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Father’s big-league career provides insight, template for Patrick Mahomes II

Pat Mahomes says Chiefs are perfect fit for son

Former major league pitcher Pat Mahomes, the father of Chiefs first-round pick Patrick Mahomes II, believes his son landed in the perfect place to develop. Mahomes also talked about his experience playing in the Royals system and at Kauffman Stadi
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Former major league pitcher Pat Mahomes, the father of Chiefs first-round pick Patrick Mahomes II, believes his son landed in the perfect place to develop. Mahomes also talked about his experience playing in the Royals system and at Kauffman Stadi

Pat Mahomes — father of the Chiefs’ first-round pick, quarterback Patrick Mahomes II of Texas Tech — knows what it takes to be a professional athlete.

He spent 11 seasons in the major leagues, including parts of five seasons with the Twins.

“The thing I’ve always told (my son) is players make plays,” Mahomes said. “Now, there’s a lot of stuff he’s going to have to learn. He’s still relatively young as a quarterback, but I know how hungry and eager he is and I think he’ll pick it up pretty fast.”

Long before he was selected Thursday by the Chiefs, Mahomes II soaked up lessons about the culture of professional athletics from observing his father’s baseball career.

“He gives me advice about how he transitioned into becoming a pro athlete and the work that you actually have to put into it,” Mahomes II said. “Not a lot of people see that when you’re growing up. You don’t get to see that people really have to work hard to become as good as they are. So, for me seeing that as a young age as I’ve grown up, has shown me that I have to work just as hard to get to that level.”

As a child, Mahomes II admired Alex Rodriguez, who was in his first season with the Rangers in 2001 when Mahomes Sr. was a reliever on Texas’ staff.

“I remember … how hard Alex worked,” Mahomes II said. “That really stuck with me. You see him hitting off the tee for hours, and you’re like, ‘Man, you are hitting home runs every single game. Why are you hitting on the tee for two or three hours?’ That is just stuff you see and you remember as a kid and it sticks with you.”

The elder Mahomes’ experience gives him insight into the journey ahead for his son, and he believes Kansas City presents a perfect landing spot.

“Kansas City is just far enough away from home that he can keep some of the people away,” Mahomes said. “It’s a good city, and I know how this fan base is here. It’s crazy. I remember playing against the Royals, and they would have games and stuff over here. It was like, ‘wow,’ so it’s a good fit for him.”

Mahomes was impressed with Chiefs chairman Clark Hunt after meeting him in February at Leigh Steinberg’s annual Super Bowl party.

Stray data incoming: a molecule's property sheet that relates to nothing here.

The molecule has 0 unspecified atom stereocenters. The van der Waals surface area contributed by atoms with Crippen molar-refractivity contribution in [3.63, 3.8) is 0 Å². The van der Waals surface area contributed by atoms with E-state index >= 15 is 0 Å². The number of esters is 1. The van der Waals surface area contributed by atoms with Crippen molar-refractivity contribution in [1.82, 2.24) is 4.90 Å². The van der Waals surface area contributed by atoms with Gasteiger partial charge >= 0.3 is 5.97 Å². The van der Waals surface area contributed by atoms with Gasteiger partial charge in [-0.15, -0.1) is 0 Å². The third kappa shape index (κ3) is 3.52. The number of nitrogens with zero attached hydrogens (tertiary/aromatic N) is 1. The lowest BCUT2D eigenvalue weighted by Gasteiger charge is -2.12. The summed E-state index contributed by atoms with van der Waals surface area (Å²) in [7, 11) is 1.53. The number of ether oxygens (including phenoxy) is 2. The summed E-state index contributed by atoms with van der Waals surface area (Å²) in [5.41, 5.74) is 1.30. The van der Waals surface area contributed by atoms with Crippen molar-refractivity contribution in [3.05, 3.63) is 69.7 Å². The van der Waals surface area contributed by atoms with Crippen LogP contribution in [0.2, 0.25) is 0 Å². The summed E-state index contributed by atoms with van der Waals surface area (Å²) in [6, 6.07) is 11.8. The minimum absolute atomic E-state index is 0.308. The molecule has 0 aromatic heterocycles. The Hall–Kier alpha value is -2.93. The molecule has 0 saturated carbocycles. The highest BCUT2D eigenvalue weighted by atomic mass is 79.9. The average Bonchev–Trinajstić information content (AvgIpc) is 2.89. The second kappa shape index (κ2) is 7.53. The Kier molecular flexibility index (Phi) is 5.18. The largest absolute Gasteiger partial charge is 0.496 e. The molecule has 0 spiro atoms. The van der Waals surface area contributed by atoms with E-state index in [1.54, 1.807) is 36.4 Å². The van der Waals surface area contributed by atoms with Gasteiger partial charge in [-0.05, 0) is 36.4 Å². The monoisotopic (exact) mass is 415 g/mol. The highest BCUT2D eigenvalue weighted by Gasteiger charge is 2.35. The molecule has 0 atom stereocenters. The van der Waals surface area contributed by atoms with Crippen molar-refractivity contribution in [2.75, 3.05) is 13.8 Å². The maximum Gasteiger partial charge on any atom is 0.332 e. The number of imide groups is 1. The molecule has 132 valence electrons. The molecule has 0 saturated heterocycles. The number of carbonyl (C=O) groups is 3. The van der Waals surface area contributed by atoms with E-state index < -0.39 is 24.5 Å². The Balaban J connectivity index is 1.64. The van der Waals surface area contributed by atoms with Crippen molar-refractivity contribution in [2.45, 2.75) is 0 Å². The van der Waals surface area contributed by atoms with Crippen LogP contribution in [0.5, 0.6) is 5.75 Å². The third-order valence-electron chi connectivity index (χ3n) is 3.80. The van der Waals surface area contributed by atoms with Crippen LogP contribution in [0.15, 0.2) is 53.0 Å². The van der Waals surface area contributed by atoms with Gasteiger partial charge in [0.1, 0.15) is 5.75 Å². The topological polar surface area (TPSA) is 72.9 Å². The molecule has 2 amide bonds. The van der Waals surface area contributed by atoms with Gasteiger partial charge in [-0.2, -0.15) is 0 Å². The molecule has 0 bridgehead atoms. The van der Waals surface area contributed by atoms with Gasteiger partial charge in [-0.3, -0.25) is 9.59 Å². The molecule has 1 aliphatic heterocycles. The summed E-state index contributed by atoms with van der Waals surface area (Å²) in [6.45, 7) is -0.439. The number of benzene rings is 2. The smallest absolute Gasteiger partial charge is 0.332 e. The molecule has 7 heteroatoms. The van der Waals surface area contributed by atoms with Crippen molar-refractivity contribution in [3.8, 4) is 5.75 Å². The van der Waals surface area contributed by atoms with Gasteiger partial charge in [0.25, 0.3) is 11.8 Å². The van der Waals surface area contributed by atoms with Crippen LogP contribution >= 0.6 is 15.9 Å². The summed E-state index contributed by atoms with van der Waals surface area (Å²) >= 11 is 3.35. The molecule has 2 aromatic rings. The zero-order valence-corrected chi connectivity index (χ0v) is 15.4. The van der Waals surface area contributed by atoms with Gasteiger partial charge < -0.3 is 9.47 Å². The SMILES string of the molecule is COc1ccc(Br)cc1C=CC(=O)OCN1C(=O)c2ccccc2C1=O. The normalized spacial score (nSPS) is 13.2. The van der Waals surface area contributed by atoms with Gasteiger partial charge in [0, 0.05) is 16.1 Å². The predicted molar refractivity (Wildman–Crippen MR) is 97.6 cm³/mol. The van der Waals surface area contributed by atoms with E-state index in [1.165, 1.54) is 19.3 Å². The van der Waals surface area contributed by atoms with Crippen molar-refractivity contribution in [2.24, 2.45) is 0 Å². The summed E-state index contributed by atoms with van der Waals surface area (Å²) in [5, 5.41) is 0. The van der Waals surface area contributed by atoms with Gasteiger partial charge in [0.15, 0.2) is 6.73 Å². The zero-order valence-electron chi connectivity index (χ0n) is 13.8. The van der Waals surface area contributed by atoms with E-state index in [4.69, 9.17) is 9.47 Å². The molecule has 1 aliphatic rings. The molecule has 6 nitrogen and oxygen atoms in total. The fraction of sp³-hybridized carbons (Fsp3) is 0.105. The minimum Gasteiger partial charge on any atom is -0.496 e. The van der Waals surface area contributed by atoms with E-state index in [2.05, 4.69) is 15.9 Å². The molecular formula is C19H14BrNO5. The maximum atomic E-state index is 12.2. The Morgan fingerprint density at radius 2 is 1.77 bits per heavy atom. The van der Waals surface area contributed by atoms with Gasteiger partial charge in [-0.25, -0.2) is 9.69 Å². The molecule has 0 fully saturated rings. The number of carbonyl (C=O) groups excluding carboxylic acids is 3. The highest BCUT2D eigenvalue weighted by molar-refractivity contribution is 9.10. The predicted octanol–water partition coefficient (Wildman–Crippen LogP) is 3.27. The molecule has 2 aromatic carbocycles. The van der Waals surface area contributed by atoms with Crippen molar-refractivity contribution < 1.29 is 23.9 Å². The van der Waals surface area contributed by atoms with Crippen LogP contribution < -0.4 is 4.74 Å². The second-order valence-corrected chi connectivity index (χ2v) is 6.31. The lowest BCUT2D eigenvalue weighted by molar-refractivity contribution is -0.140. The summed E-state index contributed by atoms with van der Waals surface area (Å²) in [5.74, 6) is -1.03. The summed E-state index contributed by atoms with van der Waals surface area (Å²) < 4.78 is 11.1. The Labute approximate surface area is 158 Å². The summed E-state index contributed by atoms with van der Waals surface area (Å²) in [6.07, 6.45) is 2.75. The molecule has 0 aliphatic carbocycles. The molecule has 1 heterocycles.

Even more impressive for Mahomes was the phone call Mahomes II received from Chiefs quarterback Alex Smith after he was picked, especially considering he was drafted as Smith’s eventual successor as the franchise’s starting quarterback.

“It was awesome to hear from (Smith), and Patrick had already told me that he thought they had a good quarterback room with good guys,” Mahomes said. “Me, being a former professional athlete, I’ve had people I’ve had to teach that were probably going to take my job and did take my job. That’s just part of the game.”

Mahomes II can only hope he’s in that position one day, an aging quarterback asked to groom his replacement, but that’s a distant thought for the Mahomes family this week.

First, Mahomes II must turn promise into production on Sundays.

“I always told him he reminded me of (former Titans quarterback) Steve McNair,” Mahomes said when asked to whom he likes to compare Mahomes II. “If I was saying now, I’d say he’s kind of a cross between Big Ben (Roethlisberger) and he has a little Aaron Rodgers in him, but we’ve got a long way to go.”

Mahomes said his son’s big arm is reminiscent of two-time Super Bowl champion Steelers quarterback Roethlisberger and the comparison to Rodgers, a Super Bowl champion with Green Bay, stems from Mahomes II’s ability to extend plays with his feet, making off-balance throws outside the pocket and from different arm angles.

First, there’s plenty to learn from coach Andy Reid, who has a tremendous reputation for developing quarterbacks, and Smith.

“When you’re playing here, the windows are tighter,” Mahomes said. “It’s not going to be as loose as it was, and you’ve got to throw the ball on time. You’ve got to be able to have the safety valve you can go to, and Alex does that very well.”

Mahomes — who also pitched parts of two years for the Red Sox, two years for the Mets and one season for the Rangers, Cubs and Pirates — actually spent a month in the Royals’ minor-league system during the 2006 season.

Mahomes signed with the Royals on Aug. 4, 2006, and was assigned to Class AAA Omaha, where he was 1-1 with a 5.60 ERA in 35  1/3 innings across seven appearances.

He was released Sept. 7, 2006, wrapping up his penultimate stop with a big-league organization, having never pitched in the majors after 2003.

Mahomes made 12 appearances against the Royals, starting four games and finishing four games. He went 0-4 with an 8.49 ERA, striking out 11 with 17 walks and 39 hits allowed in 29  2/3 innings.

The highlight of Mahomes’ career against the Royals was a 10-out save Sept. 18, 1995, during a 10-4 Twins victory at Kauffman Stadium

He wriggled out of a jam after entering with runners on first and second, worked around a leadoff double by Tom Goodwin in the seventh, and faced the minimum during the final two innings with the help of two double plays.

Tod Palmer: 816-234-4389, @todpalmer